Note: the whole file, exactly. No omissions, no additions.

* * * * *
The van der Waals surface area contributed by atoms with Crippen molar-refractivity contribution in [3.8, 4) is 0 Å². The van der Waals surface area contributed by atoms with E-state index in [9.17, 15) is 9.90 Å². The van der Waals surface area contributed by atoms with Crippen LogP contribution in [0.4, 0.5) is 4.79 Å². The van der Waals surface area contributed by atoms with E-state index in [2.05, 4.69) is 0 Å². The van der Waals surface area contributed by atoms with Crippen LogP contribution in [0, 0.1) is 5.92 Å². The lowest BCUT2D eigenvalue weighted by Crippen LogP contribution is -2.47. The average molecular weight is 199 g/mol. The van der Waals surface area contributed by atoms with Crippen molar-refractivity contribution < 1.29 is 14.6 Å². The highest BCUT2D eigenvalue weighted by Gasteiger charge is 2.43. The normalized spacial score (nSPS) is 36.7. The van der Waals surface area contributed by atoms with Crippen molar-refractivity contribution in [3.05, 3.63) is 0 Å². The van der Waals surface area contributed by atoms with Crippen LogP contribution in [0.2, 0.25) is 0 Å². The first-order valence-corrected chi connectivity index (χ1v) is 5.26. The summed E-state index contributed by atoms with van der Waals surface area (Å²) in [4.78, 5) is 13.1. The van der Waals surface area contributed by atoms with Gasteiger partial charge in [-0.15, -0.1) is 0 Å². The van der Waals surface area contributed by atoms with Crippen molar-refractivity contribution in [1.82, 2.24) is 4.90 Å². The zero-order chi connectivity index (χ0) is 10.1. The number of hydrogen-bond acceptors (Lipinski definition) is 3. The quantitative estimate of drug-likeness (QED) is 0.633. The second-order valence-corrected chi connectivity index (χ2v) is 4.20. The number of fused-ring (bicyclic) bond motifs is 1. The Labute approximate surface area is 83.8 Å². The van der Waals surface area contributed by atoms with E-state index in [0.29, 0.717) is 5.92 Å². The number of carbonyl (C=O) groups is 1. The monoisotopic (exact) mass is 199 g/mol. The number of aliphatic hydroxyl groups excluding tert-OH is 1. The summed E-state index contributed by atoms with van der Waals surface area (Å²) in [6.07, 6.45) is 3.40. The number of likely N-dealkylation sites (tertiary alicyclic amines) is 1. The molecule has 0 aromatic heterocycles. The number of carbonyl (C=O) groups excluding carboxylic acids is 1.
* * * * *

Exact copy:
The van der Waals surface area contributed by atoms with Crippen molar-refractivity contribution in [3.8, 4) is 0 Å². The van der Waals surface area contributed by atoms with E-state index in [9.17, 15) is 9.90 Å². The van der Waals surface area contributed by atoms with Crippen LogP contribution in [0.4, 0.5) is 4.79 Å². The van der Waals surface area contributed by atoms with E-state index in [2.05, 4.69) is 0 Å². The van der Waals surface area contributed by atoms with Crippen LogP contribution in [0, 0.1) is 5.92 Å². The lowest BCUT2D eigenvalue weighted by Crippen LogP contribution is -2.47. The average molecular weight is 199 g/mol. The van der Waals surface area contributed by atoms with Crippen molar-refractivity contribution < 1.29 is 14.6 Å². The highest BCUT2D eigenvalue weighted by Gasteiger charge is 2.43. The normalized spacial score (nSPS) is 36.7. The van der Waals surface area contributed by atoms with Crippen molar-refractivity contribution in [3.05, 3.63) is 0 Å². The van der Waals surface area contributed by atoms with Crippen LogP contribution in [0.2, 0.25) is 0 Å². The first-order valence-corrected chi connectivity index (χ1v) is 5.26. The summed E-state index contributed by atoms with van der Waals surface area (Å²) in [4.78, 5) is 13.1. The van der Waals surface area contributed by atoms with Gasteiger partial charge in [-0.15, -0.1) is 0 Å². The van der Waals surface area contributed by atoms with Crippen molar-refractivity contribution in [1.82, 2.24) is 4.90 Å². The zero-order chi connectivity index (χ0) is 10.1. The number of hydrogen-bond acceptors (Lipinski definition) is 3. The quantitative estimate of drug-likeness (QED) is 0.633. The second-order valence-corrected chi connectivity index (χ2v) is 4.20. The number of fused-ring (bicyclic) bond motifs is 1. The Labute approximate surface area is 83.8 Å². The van der Waals surface area contributed by atoms with E-state index in [0.29, 0.717) is 5.92 Å². The number of carbonyl (C=O) groups is 1. The monoisotopic (exact) mass is 199 g/mol. The number of aliphatic hydroxyl groups excluding tert-OH is 1. The summed E-state index contributed by atoms with van der Waals surface area (Å²) in [6.07, 6.45) is 3.40. The number of likely N-dealkylation sites (tertiary alicyclic amines) is 1. The molecule has 0 aromatic heterocycles. The number of carbonyl (C=O) groups excluding carboxylic acids is 1.